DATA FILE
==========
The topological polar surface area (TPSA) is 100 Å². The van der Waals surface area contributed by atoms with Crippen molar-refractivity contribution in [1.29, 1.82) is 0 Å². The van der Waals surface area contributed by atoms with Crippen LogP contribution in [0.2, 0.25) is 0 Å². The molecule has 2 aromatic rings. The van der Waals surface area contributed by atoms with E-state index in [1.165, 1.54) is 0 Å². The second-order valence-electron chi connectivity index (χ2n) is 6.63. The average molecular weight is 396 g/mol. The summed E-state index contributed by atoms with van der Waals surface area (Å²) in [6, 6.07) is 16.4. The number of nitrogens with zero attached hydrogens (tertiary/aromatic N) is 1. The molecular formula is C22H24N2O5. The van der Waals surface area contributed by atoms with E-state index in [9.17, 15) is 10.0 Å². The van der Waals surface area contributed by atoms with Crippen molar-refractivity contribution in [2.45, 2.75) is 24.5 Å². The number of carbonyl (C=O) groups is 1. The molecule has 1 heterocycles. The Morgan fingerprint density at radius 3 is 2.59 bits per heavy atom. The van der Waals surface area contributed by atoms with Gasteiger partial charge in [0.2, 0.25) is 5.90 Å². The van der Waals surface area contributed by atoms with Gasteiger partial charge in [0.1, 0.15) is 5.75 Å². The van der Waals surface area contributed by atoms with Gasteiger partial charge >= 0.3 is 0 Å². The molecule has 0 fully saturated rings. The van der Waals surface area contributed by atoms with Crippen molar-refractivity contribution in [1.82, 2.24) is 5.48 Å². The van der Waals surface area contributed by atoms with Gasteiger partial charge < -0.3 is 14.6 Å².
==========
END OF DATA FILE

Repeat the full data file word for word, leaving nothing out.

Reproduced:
The topological polar surface area (TPSA) is 100 Å². The van der Waals surface area contributed by atoms with Crippen molar-refractivity contribution in [1.29, 1.82) is 0 Å². The van der Waals surface area contributed by atoms with Crippen LogP contribution in [0.2, 0.25) is 0 Å². The molecule has 2 aromatic rings. The van der Waals surface area contributed by atoms with E-state index in [1.165, 1.54) is 0 Å². The second-order valence-electron chi connectivity index (χ2n) is 6.63. The average molecular weight is 396 g/mol. The summed E-state index contributed by atoms with van der Waals surface area (Å²) in [6, 6.07) is 16.4. The number of nitrogens with zero attached hydrogens (tertiary/aromatic N) is 1. The molecular formula is C22H24N2O5. The van der Waals surface area contributed by atoms with E-state index in [9.17, 15) is 10.0 Å². The van der Waals surface area contributed by atoms with Crippen molar-refractivity contribution in [2.45, 2.75) is 24.5 Å². The number of carbonyl (C=O) groups is 1. The molecule has 1 heterocycles. The Morgan fingerprint density at radius 3 is 2.59 bits per heavy atom. The van der Waals surface area contributed by atoms with Gasteiger partial charge in [0.2, 0.25) is 5.90 Å². The van der Waals surface area contributed by atoms with Gasteiger partial charge in [0.1, 0.15) is 5.75 Å². The van der Waals surface area contributed by atoms with Gasteiger partial charge >= 0.3 is 0 Å². The molecule has 0 fully saturated rings. The van der Waals surface area contributed by atoms with Crippen molar-refractivity contribution in [1.82, 2.24) is 5.48 Å². The van der Waals surface area contributed by atoms with Gasteiger partial charge < -0.3 is 14.6 Å².